May 13th, 2002, 04:03 AM
Aspiring Smart Arse
Ladijen, I would define Space Opera as "an adventure novel or movie with a space travel and other worlds or civilizations background".
If you saw Space Odyssey 2001, that's a movie I would not call space opera.
Examples, according to my definition, would be the Foundation trilogy by Asimov, or, as another poster mentioned, the Lensman series by E.E Doc Smith, which is probably the best example I can find.
May 13th, 2002, 04:14 AM
Aspiring Smart Arse
Hobbit, do you remember ever having read something about 'the Slan' or something or other of "the 'A'" ? Those books, to me, are pure and very high-order space opera, though a little difficult to read (according to my experience).
I can't remember the author's name, but he was considered one of the greatest.
In his novels he incorporated what he knew about 'General Semantics' by Alfred Korzybski, which is or was supposed to be very authoritative in some specialized field of psychology and I believe has even achieved some kind of cult status.
May 13th, 2002, 11:02 AM
Asimovian - Yes!
It was A E van Vogt, famous for his space opera style - very dated now, but one of the 'kings' of the 1930's pulp Sf. The first book you're thinking of here is 'Slan',his first novel but originally published as short stories in 1940! - which was about a superhuman telepathic people of the future. It is often seen by many as their best memory of his work. Other famous books - The 'Weapons Shop of Null-A' is another one, as too the 'War Against the Rull', from which the following quotes are taken:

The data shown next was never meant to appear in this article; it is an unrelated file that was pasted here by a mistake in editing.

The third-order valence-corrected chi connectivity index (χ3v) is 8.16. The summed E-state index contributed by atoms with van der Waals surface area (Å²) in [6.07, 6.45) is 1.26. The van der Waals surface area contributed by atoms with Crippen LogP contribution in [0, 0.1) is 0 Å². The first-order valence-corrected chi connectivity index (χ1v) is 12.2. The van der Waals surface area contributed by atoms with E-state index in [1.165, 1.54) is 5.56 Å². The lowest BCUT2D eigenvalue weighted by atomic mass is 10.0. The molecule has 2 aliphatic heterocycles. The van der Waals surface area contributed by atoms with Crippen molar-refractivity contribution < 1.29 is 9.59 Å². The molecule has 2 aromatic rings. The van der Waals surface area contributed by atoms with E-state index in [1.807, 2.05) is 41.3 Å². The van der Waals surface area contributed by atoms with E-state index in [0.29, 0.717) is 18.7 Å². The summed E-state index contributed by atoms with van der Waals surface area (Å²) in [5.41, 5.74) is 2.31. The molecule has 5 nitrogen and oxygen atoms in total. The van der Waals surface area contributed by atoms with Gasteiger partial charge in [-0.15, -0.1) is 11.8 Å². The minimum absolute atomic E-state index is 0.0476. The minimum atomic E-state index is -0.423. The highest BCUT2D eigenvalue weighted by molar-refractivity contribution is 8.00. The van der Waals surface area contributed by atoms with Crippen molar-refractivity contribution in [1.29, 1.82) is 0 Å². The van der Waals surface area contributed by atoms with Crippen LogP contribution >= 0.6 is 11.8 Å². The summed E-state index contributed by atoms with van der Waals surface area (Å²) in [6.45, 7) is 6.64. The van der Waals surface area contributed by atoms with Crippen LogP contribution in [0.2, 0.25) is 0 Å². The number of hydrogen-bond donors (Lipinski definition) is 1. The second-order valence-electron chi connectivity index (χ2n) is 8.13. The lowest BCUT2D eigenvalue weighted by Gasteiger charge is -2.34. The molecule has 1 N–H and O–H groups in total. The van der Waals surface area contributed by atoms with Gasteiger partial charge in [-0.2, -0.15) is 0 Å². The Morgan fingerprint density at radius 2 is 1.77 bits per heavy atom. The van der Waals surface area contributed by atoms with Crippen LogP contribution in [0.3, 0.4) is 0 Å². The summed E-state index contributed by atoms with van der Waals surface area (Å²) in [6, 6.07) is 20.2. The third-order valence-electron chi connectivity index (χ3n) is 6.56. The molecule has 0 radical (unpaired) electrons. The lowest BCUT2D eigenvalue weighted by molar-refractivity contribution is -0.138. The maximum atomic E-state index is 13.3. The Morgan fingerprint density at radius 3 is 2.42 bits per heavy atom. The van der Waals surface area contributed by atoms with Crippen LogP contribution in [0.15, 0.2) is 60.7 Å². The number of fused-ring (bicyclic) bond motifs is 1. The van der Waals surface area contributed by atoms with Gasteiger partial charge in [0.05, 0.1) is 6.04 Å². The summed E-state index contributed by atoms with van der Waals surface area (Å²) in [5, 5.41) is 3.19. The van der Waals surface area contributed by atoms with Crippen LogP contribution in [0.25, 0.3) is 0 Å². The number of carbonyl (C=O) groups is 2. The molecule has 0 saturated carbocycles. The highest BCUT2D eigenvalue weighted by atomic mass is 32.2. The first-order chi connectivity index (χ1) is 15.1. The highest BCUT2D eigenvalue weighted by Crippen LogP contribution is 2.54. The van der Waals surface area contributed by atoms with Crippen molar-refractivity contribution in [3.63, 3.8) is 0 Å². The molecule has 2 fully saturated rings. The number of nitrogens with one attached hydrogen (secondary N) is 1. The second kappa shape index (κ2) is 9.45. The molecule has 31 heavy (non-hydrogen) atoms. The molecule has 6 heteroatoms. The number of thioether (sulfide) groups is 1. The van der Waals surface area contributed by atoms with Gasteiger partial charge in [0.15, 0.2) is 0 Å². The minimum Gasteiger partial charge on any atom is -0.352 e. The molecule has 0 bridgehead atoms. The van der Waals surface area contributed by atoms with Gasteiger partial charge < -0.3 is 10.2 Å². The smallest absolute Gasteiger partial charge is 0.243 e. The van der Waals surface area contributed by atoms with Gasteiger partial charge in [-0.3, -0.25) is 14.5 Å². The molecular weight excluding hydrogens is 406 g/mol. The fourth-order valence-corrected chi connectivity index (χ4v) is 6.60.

' A E van Vogt is truly a grand master of science fiction. He is to Canadian Sf what HG Wells is to the British variety or Jules Verne to the French. We all stand on his broad shoulders.' (Robert J Sawyer) .
' Nobody, possibly with the exception of the Bester of 'The Stars My Destination', ever came close to matching van Vogt for headlong, breakneck pacing or for the electric, crackling paranoid tension with which he was capable of suffusing his work.' (Gardner Dozois)
My personal favourite though is 'The Voyage of The Space Beagle', which has clearly left resonances in the strship Enterprise and the Alien baddie in the novel is a definite earlier version of Ridley Scott's/Alan Dean Foster's.
Van Vogt was always writing about supermen and beings and galactic events on a cataclysmic scale - everything writ large!
The speed of things happening in Van Vogt's novels - galaxies colliding, planets destroying etc - tended to cover up the cracks in the implausibility of what was happening - you didn't really have time to consider what was happening!
He did (rather unfortunately in my opinion) get rather caught up in the Dianetics thing towards the end of his life, which saw him looked unfavourably by many - consequently he has rarely been awarded the praise that many of his contemporaries said they owed him in inspiring them to write - see above for examples! Harlan Ellison, believe it or not, was a fan!
October 6th, 2002, 10:33 AM
Personal favorite is the Jack Vance "Demon Prince" series. Doesn't get mired down in technology too much, spends a lot of time looking at human-human conflicts, and is a wonderful vendetta story. (Yeah, vendettas can be fun!)